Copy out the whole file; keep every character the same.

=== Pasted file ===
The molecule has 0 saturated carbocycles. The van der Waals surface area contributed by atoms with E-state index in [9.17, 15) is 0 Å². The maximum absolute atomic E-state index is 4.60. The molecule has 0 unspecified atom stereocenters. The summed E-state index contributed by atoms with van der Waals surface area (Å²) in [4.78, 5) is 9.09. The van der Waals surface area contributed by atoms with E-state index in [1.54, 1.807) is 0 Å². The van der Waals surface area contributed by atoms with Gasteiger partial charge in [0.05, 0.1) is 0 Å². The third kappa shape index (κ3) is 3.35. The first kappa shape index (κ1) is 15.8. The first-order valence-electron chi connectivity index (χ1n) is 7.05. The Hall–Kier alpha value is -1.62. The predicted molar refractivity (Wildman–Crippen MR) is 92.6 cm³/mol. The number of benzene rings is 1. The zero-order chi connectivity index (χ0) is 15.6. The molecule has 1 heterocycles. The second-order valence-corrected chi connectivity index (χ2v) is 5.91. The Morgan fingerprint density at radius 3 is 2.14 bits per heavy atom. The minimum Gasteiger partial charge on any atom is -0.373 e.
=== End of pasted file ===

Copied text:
The molecule has 0 saturated carbocycles. The van der Waals surface area contributed by atoms with E-state index in [9.17, 15) is 0 Å². The maximum absolute atomic E-state index is 4.60. The molecule has 0 unspecified atom stereocenters. The summed E-state index contributed by atoms with van der Waals surface area (Å²) in [4.78, 5) is 9.09. The van der Waals surface area contributed by atoms with E-state index in [1.54, 1.807) is 0 Å². The van der Waals surface area contributed by atoms with Gasteiger partial charge in [0.05, 0.1) is 0 Å². The third kappa shape index (κ3) is 3.35. The first kappa shape index (κ1) is 15.8. The first-order valence-electron chi connectivity index (χ1n) is 7.05. The Hall–Kier alpha value is -1.62. The predicted molar refractivity (Wildman–Crippen MR) is 92.6 cm³/mol. The number of benzene rings is 1. The zero-order chi connectivity index (χ0) is 15.6. The molecule has 1 heterocycles. The second-order valence-corrected chi connectivity index (χ2v) is 5.91. The Morgan fingerprint density at radius 3 is 2.14 bits per heavy atom. The minimum Gasteiger partial charge on any atom is -0.373 e.